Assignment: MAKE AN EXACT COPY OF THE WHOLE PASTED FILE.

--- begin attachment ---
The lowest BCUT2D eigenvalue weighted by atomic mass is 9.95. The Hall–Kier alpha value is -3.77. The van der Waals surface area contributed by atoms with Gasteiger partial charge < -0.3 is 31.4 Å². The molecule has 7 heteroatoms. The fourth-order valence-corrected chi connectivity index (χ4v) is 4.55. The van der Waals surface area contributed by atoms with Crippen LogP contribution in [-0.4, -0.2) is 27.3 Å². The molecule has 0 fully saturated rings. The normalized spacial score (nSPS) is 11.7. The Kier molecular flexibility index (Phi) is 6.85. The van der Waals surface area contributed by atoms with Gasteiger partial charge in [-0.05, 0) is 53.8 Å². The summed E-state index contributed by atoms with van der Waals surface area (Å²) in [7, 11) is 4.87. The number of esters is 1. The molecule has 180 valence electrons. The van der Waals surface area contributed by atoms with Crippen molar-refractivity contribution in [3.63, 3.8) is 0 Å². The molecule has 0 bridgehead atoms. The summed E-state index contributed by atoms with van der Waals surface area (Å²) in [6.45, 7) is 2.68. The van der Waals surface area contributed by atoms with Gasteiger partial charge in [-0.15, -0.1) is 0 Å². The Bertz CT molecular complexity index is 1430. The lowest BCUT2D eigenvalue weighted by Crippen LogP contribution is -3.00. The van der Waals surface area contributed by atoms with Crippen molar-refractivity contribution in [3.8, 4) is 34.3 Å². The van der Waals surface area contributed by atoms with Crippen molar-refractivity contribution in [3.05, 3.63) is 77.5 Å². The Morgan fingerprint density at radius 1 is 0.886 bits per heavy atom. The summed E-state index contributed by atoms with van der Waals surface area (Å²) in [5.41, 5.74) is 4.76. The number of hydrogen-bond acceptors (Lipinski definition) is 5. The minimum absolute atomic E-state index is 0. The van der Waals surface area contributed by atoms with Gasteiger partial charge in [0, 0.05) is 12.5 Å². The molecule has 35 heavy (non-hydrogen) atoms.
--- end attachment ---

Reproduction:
The lowest BCUT2D eigenvalue weighted by atomic mass is 9.95. The Hall–Kier alpha value is -3.77. The van der Waals surface area contributed by atoms with Gasteiger partial charge < -0.3 is 31.4 Å². The molecule has 7 heteroatoms. The fourth-order valence-corrected chi connectivity index (χ4v) is 4.55. The van der Waals surface area contributed by atoms with Crippen LogP contribution in [-0.4, -0.2) is 27.3 Å². The molecule has 0 fully saturated rings. The normalized spacial score (nSPS) is 11.7. The Kier molecular flexibility index (Phi) is 6.85. The van der Waals surface area contributed by atoms with Gasteiger partial charge in [-0.05, 0) is 53.8 Å². The summed E-state index contributed by atoms with van der Waals surface area (Å²) in [7, 11) is 4.87. The number of esters is 1. The molecule has 180 valence electrons. The van der Waals surface area contributed by atoms with Crippen molar-refractivity contribution in [3.63, 3.8) is 0 Å². The molecule has 0 bridgehead atoms. The summed E-state index contributed by atoms with van der Waals surface area (Å²) in [6.45, 7) is 2.68. The van der Waals surface area contributed by atoms with Gasteiger partial charge in [-0.15, -0.1) is 0 Å². The Bertz CT molecular complexity index is 1430. The lowest BCUT2D eigenvalue weighted by Crippen LogP contribution is -3.00. The van der Waals surface area contributed by atoms with Crippen molar-refractivity contribution in [3.8, 4) is 34.3 Å². The van der Waals surface area contributed by atoms with Crippen molar-refractivity contribution in [3.05, 3.63) is 77.5 Å². The Morgan fingerprint density at radius 1 is 0.886 bits per heavy atom. The summed E-state index contributed by atoms with van der Waals surface area (Å²) in [5.41, 5.74) is 4.76. The number of hydrogen-bond acceptors (Lipinski definition) is 5. The minimum absolute atomic E-state index is 0. The van der Waals surface area contributed by atoms with Gasteiger partial charge in [0, 0.05) is 12.5 Å². The molecule has 35 heavy (non-hydrogen) atoms.